To enable clarity boost, open the options side menu and click the Clarity Boost item.
There are two types of clarity boost options available: Upscalers and Sharpeners. As of this writing, there are 2 upscalers and 3 sharpeners available. Try them out and enable the one that looks best to you. You can use the sliders to adjust the strength of the clarity boost. Please note that only one sharpener or upscaler can be used at a time.
Enable side-by-side comparison to see the impact of the clarity boost feature. The left side is the enhanced video and the right is the original.
Choosing the Best Settings
The "optimal" clarity boost technique relies on factors such as your device's performance, power consumption, display capabilities, and personal preference. There's no definitive right or wrong choice here; select what feels best to you. You might find that a clarity boost algorithm that looks great in one game doesn't have the same effect in another, so adjusting the strength or trying different options might be necessary. It's essential to consider the following:
Upscalers are best suited for high-definition screens but consume more resources compared to sharpeners.
Applying any clarity boost setting may negatively impact FPS and introduce delay. If you notice frame skips or lag, your device might not have the power needed for clarity boost.
Clarity Boost Algorithms
The best way to pick a clarity boost algorithm is to try them out and see which one looks the best on your device. However, I will give some high-level pros/cons of each algorithm here:
Sharpener: High Pass Filter (HPF)
It is the most resource efficient, so it will use the least battery and keep your device cooler than the others.
It has the most obvious impact. Turn it on and you will definitely notice a difference.
It produces the most noise. You can see this by turning the strength slider all the way to the max. It will likely over-sharpen. When using the HPF on my device, I like to keep it between 0.3 - 0.6 strength.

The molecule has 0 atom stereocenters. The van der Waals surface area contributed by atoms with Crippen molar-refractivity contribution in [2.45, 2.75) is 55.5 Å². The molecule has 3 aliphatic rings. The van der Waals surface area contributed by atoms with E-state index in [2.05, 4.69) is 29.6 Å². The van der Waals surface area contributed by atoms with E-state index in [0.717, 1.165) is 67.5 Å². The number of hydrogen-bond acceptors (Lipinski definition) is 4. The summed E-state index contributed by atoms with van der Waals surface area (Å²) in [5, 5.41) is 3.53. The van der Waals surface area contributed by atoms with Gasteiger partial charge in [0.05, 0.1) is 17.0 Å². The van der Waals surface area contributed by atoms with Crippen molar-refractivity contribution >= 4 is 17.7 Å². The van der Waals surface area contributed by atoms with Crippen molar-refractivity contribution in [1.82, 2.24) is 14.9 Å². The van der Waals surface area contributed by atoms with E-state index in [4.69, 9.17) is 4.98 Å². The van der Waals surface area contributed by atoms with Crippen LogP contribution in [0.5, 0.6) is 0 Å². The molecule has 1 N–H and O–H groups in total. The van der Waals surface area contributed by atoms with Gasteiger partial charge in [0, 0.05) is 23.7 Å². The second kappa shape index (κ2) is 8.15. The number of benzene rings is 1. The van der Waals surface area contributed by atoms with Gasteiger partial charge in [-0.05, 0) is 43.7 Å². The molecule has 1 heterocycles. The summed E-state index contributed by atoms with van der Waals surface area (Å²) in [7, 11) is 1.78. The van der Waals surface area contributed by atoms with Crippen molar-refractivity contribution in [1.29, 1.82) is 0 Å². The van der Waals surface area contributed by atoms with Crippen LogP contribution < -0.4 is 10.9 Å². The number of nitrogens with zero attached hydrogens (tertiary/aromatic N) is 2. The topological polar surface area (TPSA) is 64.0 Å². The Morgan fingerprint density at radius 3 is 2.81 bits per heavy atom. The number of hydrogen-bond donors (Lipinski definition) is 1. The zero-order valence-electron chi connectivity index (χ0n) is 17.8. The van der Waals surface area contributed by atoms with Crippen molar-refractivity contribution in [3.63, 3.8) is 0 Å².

Sharpener: Unsharpen Mast (USM)
Similar to the HPF but is much more customizable. You can adjust three values that will impact the image look instead of one.
Increasing the radius value will negatively impact performance, making it less efficient than the HPF for configurations.
Sharpener: Contrast Adaptive Sharpening (CAS)
CAS is my personal favorite sharpener. It sharpens the low-contrast portions of the image without sharpening the portions that are already sharp. This produces a sharpened image without adding as much noise as the HPF and USM.
It uses slightly more resources than the HPF, but still less than the upscalers.
For most devices, this will likely be the best improvement to performance choice.
Upscaler: FidelityFX Super Resolution (FSR)
Is superior to any sharpener on a 2k+ screen due to its first upscale pass.
Produces a balanced and sharpened image adding the least noise out of possibly all the others.
Is less noticeable due to its focus on keeping noise low.
Likely uses the most resources out of all the algorithms.
Upscaler: Fast Super Sampling (FSS)
This is very similar to the CAS sharpener. In fact, its second pass runs the CAS sharpening algorithm. (The key difference is that it incorporates a first pass that upscales the pixels using a lacronze-2 kernel).
Uses fewer resources than FSR.
Android: Enabling and disabling the clarity boost feature while using the "GeckoView" render engine may produce a black screen. Restarting the remote play session will solve the issue and it will startup with clarity boost enabled.
iOS: Enabling clarity boost while in picture-in-picture mode doesn't work right.